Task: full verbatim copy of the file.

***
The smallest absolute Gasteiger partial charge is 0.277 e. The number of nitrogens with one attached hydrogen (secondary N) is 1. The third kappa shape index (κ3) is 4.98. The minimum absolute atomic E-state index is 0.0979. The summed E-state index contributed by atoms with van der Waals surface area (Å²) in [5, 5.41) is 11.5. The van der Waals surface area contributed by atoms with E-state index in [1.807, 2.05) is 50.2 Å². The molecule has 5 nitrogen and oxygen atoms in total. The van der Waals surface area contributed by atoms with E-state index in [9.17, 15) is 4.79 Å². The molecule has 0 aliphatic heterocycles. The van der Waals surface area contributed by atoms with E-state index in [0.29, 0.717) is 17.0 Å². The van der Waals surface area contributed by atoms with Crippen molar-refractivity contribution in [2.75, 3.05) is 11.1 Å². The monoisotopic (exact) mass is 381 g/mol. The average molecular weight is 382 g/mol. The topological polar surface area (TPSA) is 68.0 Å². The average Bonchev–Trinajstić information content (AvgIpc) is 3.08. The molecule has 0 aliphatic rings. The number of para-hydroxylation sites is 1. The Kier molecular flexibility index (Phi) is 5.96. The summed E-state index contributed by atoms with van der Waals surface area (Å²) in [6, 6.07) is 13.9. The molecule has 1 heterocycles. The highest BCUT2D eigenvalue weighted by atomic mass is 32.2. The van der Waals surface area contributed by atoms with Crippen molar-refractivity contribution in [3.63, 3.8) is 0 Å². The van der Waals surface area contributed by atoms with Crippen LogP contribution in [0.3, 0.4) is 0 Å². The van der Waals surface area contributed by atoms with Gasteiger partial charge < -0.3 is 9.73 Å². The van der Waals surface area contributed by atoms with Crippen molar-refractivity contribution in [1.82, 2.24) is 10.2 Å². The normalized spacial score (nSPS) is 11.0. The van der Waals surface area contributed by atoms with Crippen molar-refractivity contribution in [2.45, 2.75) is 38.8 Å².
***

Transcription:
The smallest absolute Gasteiger partial charge is 0.277 e. The number of nitrogens with one attached hydrogen (secondary N) is 1. The third kappa shape index (κ3) is 4.98. The minimum absolute atomic E-state index is 0.0979. The summed E-state index contributed by atoms with van der Waals surface area (Å²) in [5, 5.41) is 11.5. The van der Waals surface area contributed by atoms with E-state index in [1.807, 2.05) is 50.2 Å². The molecule has 5 nitrogen and oxygen atoms in total. The van der Waals surface area contributed by atoms with E-state index in [9.17, 15) is 4.79 Å². The molecule has 0 aliphatic heterocycles. The van der Waals surface area contributed by atoms with E-state index in [0.29, 0.717) is 17.0 Å². The van der Waals surface area contributed by atoms with Crippen molar-refractivity contribution in [2.75, 3.05) is 11.1 Å². The monoisotopic (exact) mass is 381 g/mol. The average molecular weight is 382 g/mol. The topological polar surface area (TPSA) is 68.0 Å². The average Bonchev–Trinajstić information content (AvgIpc) is 3.08. The molecule has 0 aliphatic rings. The number of para-hydroxylation sites is 1. The Kier molecular flexibility index (Phi) is 5.96. The summed E-state index contributed by atoms with van der Waals surface area (Å²) in [6, 6.07) is 13.9. The molecule has 1 heterocycles. The highest BCUT2D eigenvalue weighted by atomic mass is 32.2. The van der Waals surface area contributed by atoms with Crippen molar-refractivity contribution in [3.63, 3.8) is 0 Å². The van der Waals surface area contributed by atoms with Crippen LogP contribution in [0.3, 0.4) is 0 Å². The van der Waals surface area contributed by atoms with Gasteiger partial charge < -0.3 is 9.73 Å². The van der Waals surface area contributed by atoms with Crippen molar-refractivity contribution in [1.82, 2.24) is 10.2 Å². The normalized spacial score (nSPS) is 11.0. The van der Waals surface area contributed by atoms with Crippen molar-refractivity contribution in [2.45, 2.75) is 38.8 Å².